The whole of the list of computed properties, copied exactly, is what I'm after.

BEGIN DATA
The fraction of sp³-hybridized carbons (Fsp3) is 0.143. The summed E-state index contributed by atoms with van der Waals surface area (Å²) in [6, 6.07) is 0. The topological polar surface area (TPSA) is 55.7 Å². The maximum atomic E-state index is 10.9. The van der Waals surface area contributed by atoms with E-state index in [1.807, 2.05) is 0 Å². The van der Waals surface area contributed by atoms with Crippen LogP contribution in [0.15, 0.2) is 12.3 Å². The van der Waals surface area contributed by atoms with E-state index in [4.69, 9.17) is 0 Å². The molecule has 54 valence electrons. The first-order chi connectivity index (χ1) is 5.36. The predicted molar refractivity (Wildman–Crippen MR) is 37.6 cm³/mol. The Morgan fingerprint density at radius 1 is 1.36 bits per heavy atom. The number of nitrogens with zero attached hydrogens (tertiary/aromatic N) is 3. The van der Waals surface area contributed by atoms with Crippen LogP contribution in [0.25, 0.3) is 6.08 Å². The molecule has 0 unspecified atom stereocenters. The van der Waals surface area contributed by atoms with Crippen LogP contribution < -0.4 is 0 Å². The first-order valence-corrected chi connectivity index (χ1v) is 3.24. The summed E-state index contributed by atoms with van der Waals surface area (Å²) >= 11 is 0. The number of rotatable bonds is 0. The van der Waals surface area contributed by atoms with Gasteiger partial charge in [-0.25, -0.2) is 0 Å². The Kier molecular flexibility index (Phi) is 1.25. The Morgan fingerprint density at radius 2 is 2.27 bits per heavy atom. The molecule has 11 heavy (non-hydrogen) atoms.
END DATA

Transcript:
The fraction of sp³-hybridized carbons (Fsp3) is 0.143. The summed E-state index contributed by atoms with van der Waals surface area (Å²) in [6, 6.07) is 0. The topological polar surface area (TPSA) is 55.7 Å². The maximum atomic E-state index is 10.9. The van der Waals surface area contributed by atoms with E-state index in [1.807, 2.05) is 0 Å². The van der Waals surface area contributed by atoms with Crippen LogP contribution in [0.15, 0.2) is 12.3 Å². The van der Waals surface area contributed by atoms with E-state index in [4.69, 9.17) is 0 Å². The molecule has 54 valence electrons. The first-order chi connectivity index (χ1) is 5.36. The predicted molar refractivity (Wildman–Crippen MR) is 37.6 cm³/mol. The Morgan fingerprint density at radius 1 is 1.36 bits per heavy atom. The number of nitrogens with zero attached hydrogens (tertiary/aromatic N) is 3. The van der Waals surface area contributed by atoms with Crippen LogP contribution in [0.25, 0.3) is 6.08 Å². The molecule has 0 unspecified atom stereocenters. The van der Waals surface area contributed by atoms with Crippen LogP contribution < -0.4 is 0 Å². The first-order valence-corrected chi connectivity index (χ1v) is 3.24. The summed E-state index contributed by atoms with van der Waals surface area (Å²) >= 11 is 0. The number of rotatable bonds is 0. The van der Waals surface area contributed by atoms with Gasteiger partial charge in [-0.25, -0.2) is 0 Å². The Kier molecular flexibility index (Phi) is 1.25. The Morgan fingerprint density at radius 2 is 2.27 bits per heavy atom. The molecule has 11 heavy (non-hydrogen) atoms.